• CMLGY3040 Capture & Control: Geographies of Detention & Incarceration Modern democratic states often rely on practices of detention and incarceration in order to demonstrate (and increasingly, to circumvent) the power of the rule of law. As a result, international and domestic detention spaces like refugee camps, jails and for-profit prisons, war prisons, black sites, migrant detention islands, border checkpoints, and protest camps are utilized in an ever-expanding number of spatial, legal, and political contexts. In this course we will explore these spaces, and engage in a detailed historical and theoretical investigation of the complex and often-contradictory processes that produce them.

  • CMLGY3301 This course examines the major theoretical explanations of both female offending and victimization. We will analyze the sociological, cultural, and political forces that have shaped the construction of the female offender in society. Additionally, we will examine the role of gender in shaping the female experience within the criminal justice system as a whole.

  • CMLGY3307 Analysis of Supreme Court decisions concerning speech, press, religion, rights of women, racial discrimination and affirmative action.

  • CMLGY3308 Law as a determinate of social control and change analysis of legal systems and their administration with special emphasis on law affecting the poor.

  • CMLGY3309 Is Megan's Law a good policy? What about three strikes laws? Many criminal justice policies have been passed due to public sentiment without proper evaluation. The goal of this class is to teach students to critically analyze, evaluate and develop sound criminal justice policies.

  • CMLGY3310 This course examines the juvenile justice system in the United States, including the roles of the court, police and corrections. Current empirical evidence regarding trends in juvenile delinquency will be provided, along with a thorough examination of the theoretical causes of juvenile crime.

  • CMLGY3316 This course will provide an introduction to the study of terrorism. It will focus on explaining the formation of terrorist groups and the motivations behind terrorist behavior. To do so, it will draw upon theories from social psychology, sociology, political science, criminology, and history. The course will utilize historical examples as well as current examples of international and domestic terrorist groups around the world. Expert guest speakers will be provided to students to enhance understanding of terrorism today. Current case studies will supplement the academic text for this course.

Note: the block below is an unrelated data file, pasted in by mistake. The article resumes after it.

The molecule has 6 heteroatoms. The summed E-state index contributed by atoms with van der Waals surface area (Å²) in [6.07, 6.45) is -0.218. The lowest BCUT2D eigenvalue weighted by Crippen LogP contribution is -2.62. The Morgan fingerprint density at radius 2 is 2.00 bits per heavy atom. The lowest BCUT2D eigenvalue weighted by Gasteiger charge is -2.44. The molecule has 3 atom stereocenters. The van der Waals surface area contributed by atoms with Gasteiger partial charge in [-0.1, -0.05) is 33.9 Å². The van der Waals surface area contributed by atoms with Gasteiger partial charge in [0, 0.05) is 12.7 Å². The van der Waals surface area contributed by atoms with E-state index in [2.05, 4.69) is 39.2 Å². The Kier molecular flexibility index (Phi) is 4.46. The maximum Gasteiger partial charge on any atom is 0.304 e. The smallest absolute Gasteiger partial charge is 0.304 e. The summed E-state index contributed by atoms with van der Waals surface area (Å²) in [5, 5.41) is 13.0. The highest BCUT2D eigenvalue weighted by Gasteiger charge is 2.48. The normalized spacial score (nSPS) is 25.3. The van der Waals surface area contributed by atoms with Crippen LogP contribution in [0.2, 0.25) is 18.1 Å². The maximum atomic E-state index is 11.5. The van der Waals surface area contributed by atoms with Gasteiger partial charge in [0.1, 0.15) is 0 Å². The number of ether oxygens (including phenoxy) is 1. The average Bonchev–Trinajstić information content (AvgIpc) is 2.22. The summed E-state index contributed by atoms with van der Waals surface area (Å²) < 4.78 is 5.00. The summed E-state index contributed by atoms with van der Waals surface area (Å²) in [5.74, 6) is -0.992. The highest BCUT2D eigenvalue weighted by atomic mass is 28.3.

• CMLGY3348 This course explores state-sponsored interrogations and torture from empirical, normative, and analytical perspectives over time and across political space, beginning with a historical survey of torture and interrogation practices prior to 9/11. We then "interrogate interrogational torture" by turning to the "enhanced interrogation techniques" crafted by the Bush administration, to ask whether techniques amounted to torture, whether they were justified, and whether they were effective.

  • CMLGY3349 A historical and comparative of social, ethnic, religious and national conflicts with special emphasis upon understanding and analyzing the customary, moral and legal regulation of armed conflict. A case analysis approach is used to illustrate the complexity subjecting warfare to legal regimes.

  • CMLGY3360 This course will explore the complex interaction between psychology and the law, and it will focus on how psychologists work within the legal arena. Criminal and civil cases will be discussed and a sampling of topics to be covered includes: jury selection, eyewitness reliability, profiling, legal insanity, forensic evaluations/reports and court testimony.

  • CMLGY3404 A review of key concepts, processes, institutional and organizational components of the international criminal legal system. Problems to be analyzed include terrorism, crimes against humanity and war crimes, piracy, drug trafficking, trafficking of women and children. The course examines the foundations and justification of the establishment of the mechanism of international criminal law, the relationship between treaties and custom, the problems of sovereignty and the use of force, the emergence of international tribunals and courts for the trying of offenders.

  • CMLGY3997 Supervised internship in criminology fields with practical, experiential, and academic components. More than one criminology internship may be completed. Note: Not open to freshmen; permission of instructor needed.